• Emergency communicationCreating high-speed internet lane for emergency situations

    In a disaster, a delay can mean the difference between life and death. Emergency responders don’t have time to wait in traffic — even on the congested information superhighway. Researchers are developing a faster and more reliable way to send and receive large amounts of data through the internet. By a creating a new network protocol, called Multi Node Label Routing protocol, researchers are essentially developing a new high-speed lane of online traffic, specifically for emergency information.

  • Emergency communicationAI to aid in humanitarian efforts

    Mobile phones are one of the fastest growing technologies in the developing world with global penetration rates reaching 90 percent. However, the fact that most phones in developing countries are pre-paid means that the data lacks key information about the person carrying the phone, including gender and other demographic data, which could be useful in a crisis. Researchers have developed an AI algorithm to accurately predict the gender of pre-paid mobile phone users, so that emergency response teams would have better information about those affected by disasters.

  • Bomb squads Bomb squads to compete in annual Robot Rodeo

    Robots are life-saving tools for bomb squads and emergency response teams, providing them a buffer from danger. Sandia National Laboratories is hosting the 11th annual Western National Robot Rodeo, a four-day event where civilian and military bomb squad teams get practice using robots to defuse diverse, dangerous situations.

  • DronesService Academies Swarm Challenge: Expanding the capabilities UAV swarms

    More than forty Cadets and Midshipmen from the U.S. Military Academy, the U.S. Naval Academy, and the U.S. Air Force Academy helped expand the capabilities of swarms of highly autonomous unmanned aerial vehicles (UAVs) last month in the Service Academies Swarm Challenge. In the skies over Camp Roberts, an Army National Guard post north of Paso Robles, Calif., each academy demonstrated the innovative offensive and defensive tactics they had developed over the school year. The three-day experiment concluded with an exciting aerial battle in which the Naval Academy took home the win, a trophy, and bragging rights over its rival academies.

  • GangsICE-led anti-gang campaign nets 1,378 arrests nationwide

    A six-week nationwide gang operation led by U.S. Immigration and Customs Enforcement’s (ICE) Homeland Security Investigations (HSI) concluded this weekend with 1,378 arrests across the United States – the largest gang surge conducted by HSI to date. The operation targeted gang members and associates involved in transnational criminal activity, including drug trafficking, weapons smuggling, human smuggling and sex trafficking, murder and racketeering.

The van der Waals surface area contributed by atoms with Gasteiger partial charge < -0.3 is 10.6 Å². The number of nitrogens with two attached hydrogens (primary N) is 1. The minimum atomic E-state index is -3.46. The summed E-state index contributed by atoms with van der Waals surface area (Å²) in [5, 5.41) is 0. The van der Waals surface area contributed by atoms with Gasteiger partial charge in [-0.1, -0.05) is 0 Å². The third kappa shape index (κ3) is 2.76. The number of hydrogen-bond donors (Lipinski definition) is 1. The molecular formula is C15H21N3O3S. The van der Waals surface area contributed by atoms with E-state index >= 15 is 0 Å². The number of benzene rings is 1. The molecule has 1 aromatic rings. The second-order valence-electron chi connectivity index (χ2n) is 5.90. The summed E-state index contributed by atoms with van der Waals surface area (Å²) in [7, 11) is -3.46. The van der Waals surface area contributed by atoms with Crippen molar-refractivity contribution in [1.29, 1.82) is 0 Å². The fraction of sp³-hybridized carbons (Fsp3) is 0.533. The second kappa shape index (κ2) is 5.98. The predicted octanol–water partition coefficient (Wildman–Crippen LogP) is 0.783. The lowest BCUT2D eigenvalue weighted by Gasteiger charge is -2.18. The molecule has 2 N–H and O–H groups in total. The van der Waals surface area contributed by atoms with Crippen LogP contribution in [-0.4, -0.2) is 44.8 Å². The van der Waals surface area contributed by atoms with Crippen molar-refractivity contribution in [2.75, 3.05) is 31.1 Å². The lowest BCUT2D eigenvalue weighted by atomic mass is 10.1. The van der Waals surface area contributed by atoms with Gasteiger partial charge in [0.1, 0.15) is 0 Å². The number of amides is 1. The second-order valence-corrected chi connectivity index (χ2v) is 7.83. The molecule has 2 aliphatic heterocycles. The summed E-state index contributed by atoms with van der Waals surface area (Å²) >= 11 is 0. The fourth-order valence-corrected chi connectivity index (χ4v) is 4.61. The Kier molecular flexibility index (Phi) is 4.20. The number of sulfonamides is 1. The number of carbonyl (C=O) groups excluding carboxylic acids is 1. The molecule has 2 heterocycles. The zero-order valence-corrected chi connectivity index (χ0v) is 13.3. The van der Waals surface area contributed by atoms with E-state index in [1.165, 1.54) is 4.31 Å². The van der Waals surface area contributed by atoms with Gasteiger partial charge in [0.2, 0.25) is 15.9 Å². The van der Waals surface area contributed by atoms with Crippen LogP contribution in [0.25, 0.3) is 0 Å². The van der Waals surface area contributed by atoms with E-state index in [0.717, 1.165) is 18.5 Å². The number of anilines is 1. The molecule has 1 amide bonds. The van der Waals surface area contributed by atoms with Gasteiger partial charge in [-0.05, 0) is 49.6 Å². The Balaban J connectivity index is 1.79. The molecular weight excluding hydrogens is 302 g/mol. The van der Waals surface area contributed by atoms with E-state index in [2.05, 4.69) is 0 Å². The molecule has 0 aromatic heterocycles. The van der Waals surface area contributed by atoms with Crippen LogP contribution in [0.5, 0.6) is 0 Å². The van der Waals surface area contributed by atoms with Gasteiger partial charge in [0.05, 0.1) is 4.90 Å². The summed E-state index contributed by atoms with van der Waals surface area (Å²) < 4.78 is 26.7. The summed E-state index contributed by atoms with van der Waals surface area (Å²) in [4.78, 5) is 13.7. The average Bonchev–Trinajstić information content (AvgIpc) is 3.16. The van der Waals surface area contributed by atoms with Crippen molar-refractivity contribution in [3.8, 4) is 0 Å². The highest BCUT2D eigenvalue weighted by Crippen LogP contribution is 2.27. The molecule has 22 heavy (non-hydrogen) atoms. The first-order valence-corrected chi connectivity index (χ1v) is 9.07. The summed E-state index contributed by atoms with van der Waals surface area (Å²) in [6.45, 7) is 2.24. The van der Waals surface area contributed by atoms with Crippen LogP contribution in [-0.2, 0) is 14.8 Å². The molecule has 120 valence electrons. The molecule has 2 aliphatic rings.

• SyriaU.S., rejecting Turkish opposition, to arm Kurdish militia ahead of Raqqa battle

    The Trump administration has decided to arm Syria’s Kurdish fighters because it was “necessary” for recapturing the ISIS stronghold of Raqqa. The decision was made in the face of fierce opposition from Turkey, a NATO ally which regards the Syrian Kurds as terrorists. Turkey has been worried that a better-armed Kurdish militia — known as the Kurdish Peoples’ Protection Units (YPG) – would be in a stronger position to aid the PKK, a Turkish Kurdish group agitating for greater Kurdish autonomy in eastern Turkey. The YPG leads the Syrian Democratic Forces, or SDF, a multi-ethnic armed militia. Turkey was willing to agree to the arming of the non-Kurdish elements of the SDF, but the Pentagon concluded that without the YPG, the SDF would not be an effective fighting force.

  • TerrorismThe security problems now facing Emmanuel Macron, France’s new president

    By Joseph Downing

    Emmanuel Macron emerged from one of the most brutal and eventful election campaigns in recent European history as France’s next president. Macron has promised to increase security spending, strengthen internal security services and introduce new centers to integrate people returning from fighting for so-called Islamic State. But solving the riddle of France’s recent security woes is going to require wide-ranging action and reform. This will present the new president with one of the biggest challenges of his presidency. Macron will need to tackle the chronic, daily, security issues France faces and overcome the institutional atrophy and social marginalization which are such powerful drivers of insecurity. There is a reason, however, that previous administrations have not tackled these issues: they are politically explosive and economically costly. In a presidency that is already looking crowded with political challenges and policy promises, where building a broad base of support without a party after the parliamentary elections in June looks difficult at best, there is a risk that these issues will be once again pushed to the back of the queue.

  • Iran-North KoreaPentagon looks at new evidence of military cooperation between Iran and North Korea